From: Mike Lorrey <firstname.lastname@example.org> wrote:
Actually, before the arrival of the Conquistadors, Native North American
societies (not including Aztecans and points south) were rather
peaceful, with inter-tribal warfare limited to ritualistic
confrontations for 'counting coup' similar to the jousting typical of
northern europe in medeival times.
### I am not quite convinced about it. The recent discovery of physical
evidence of canibalism in North American Indians would make me wary of
trying to emulate their way of life.
Furthermore, as a historical counterexample, take medieval Iceland. The
sagas recount a really idyllic society with no government, merely an
informal priestly cast of 'umpires', where free trade was the norm and
the only coersion was that individuals honor their contracts. Nor was
this society isolated from the rest of the world, for the Vatican had
repeatedly sent a Bishop and missonaries to the island, and trade in
live animals (arctic falcons, etc) originating in Iceland spread as far
as Mecca and Istanbul.
### The Althing was an embryonic form of government. Can we trust the sagas
to accurately describe the amount of violence? And as soon as the population
density goes up, the idyll is over.
> ### How many thousands of years did take to invent the wheel (counting
> from the first emergence of ungoverned humans)?
> A government (usually a bad one) will form well before industry, and
> without stability offered by a good government, hardly any research
> will take place.
On the contrary, outside of agricultural trade in grain, olive oil,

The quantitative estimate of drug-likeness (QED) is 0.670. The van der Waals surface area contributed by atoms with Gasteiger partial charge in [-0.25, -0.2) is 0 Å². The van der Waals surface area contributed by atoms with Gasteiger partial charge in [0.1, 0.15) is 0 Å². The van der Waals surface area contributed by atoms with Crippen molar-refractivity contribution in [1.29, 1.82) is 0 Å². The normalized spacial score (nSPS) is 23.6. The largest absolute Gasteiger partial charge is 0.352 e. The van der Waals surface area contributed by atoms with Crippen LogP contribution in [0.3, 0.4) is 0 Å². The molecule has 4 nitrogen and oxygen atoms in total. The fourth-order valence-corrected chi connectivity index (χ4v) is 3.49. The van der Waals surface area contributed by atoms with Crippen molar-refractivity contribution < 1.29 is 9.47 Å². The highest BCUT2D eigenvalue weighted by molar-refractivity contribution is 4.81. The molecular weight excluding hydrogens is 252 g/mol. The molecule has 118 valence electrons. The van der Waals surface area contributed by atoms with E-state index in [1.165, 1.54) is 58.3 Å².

wine, and many other goods, mining was the first heavy industry, traces
of which can be dated back as far as 5000 BC with simple metals like
gold, tin, silver and copper, while flint and obsidian mines have
operated for thousands of years into the Ice Age, trading their goods
over thousands of miles.
### But were they "ungoverned"? The village chieftain and his cabal can be
quite tough on the underdog.
Government is only created when some portion of the population
encounters conditions of scarcity in the local area. Humans had been
innovating and industrializing long before this became necessary.
### Yes, you are right here. But on the other hand, isn't population
pressure, population density and competition potent forces for innovation
and industialization? Can you have a development from an agrarian society
into a high-tech one, without a government developing along the way?
> ### Coercion always comes first - government comes later. This played
> out in hunter-gatherer and agrarian societies hundreds of times
> (again, Native Americans, Polynesians......)
Coersion IS government. What part of the word "en-force" don't you
### No. Government is a an institution, usually geographically defined,
claiming the monopoly for the use of force, usually in an area. You can have
force without the monopoly and government, and be that much worse for wear.
Unless their land is taken by force, landless individuals living in land
monopolies have only themselves to blame for selling out in the past.
### How about their equally landless children? Should they be blamed too?
> and other contractual
> agreements to ward off mergers and the like. (Sometimes, it's
> inefficient to do so, but beforehand, we can't always be sure that
> voluntary behavior is inefficient or that coerced behavior can do
> ### Who is going to ward off mergers??? Why? How?